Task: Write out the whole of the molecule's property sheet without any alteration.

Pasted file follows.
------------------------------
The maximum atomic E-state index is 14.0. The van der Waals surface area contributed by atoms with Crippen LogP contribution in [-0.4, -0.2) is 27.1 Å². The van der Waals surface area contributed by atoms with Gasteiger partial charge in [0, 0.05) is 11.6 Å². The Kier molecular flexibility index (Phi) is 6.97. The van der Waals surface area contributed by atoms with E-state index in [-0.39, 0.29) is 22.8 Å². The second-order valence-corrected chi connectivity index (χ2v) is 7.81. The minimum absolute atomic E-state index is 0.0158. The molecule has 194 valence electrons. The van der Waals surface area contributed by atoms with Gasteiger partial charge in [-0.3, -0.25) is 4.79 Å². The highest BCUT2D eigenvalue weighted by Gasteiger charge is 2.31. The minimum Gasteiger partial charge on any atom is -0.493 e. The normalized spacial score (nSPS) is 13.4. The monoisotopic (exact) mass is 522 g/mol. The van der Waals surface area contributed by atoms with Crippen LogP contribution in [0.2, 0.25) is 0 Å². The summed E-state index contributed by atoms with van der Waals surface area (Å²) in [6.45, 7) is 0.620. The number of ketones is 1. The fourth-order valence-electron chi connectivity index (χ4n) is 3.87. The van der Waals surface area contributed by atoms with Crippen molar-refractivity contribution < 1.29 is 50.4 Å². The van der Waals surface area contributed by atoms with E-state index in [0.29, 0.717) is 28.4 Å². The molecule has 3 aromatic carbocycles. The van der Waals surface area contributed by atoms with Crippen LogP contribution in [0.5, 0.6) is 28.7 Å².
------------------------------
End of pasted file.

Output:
The maximum atomic E-state index is 14.0. The van der Waals surface area contributed by atoms with Crippen LogP contribution in [-0.4, -0.2) is 27.1 Å². The van der Waals surface area contributed by atoms with Gasteiger partial charge in [0, 0.05) is 11.6 Å². The Kier molecular flexibility index (Phi) is 6.97. The van der Waals surface area contributed by atoms with E-state index in [-0.39, 0.29) is 22.8 Å². The second-order valence-corrected chi connectivity index (χ2v) is 7.81. The minimum absolute atomic E-state index is 0.0158. The molecule has 194 valence electrons. The van der Waals surface area contributed by atoms with Gasteiger partial charge in [-0.3, -0.25) is 4.79 Å². The highest BCUT2D eigenvalue weighted by Gasteiger charge is 2.31. The minimum Gasteiger partial charge on any atom is -0.493 e. The normalized spacial score (nSPS) is 13.4. The monoisotopic (exact) mass is 522 g/mol. The van der Waals surface area contributed by atoms with Crippen LogP contribution in [0.2, 0.25) is 0 Å². The summed E-state index contributed by atoms with van der Waals surface area (Å²) in [6.45, 7) is 0.620. The number of ketones is 1. The fourth-order valence-electron chi connectivity index (χ4n) is 3.87. The van der Waals surface area contributed by atoms with Crippen molar-refractivity contribution < 1.29 is 50.4 Å². The van der Waals surface area contributed by atoms with E-state index in [0.29, 0.717) is 28.4 Å². The molecule has 3 aromatic carbocycles. The van der Waals surface area contributed by atoms with Crippen LogP contribution in [0.5, 0.6) is 28.7 Å².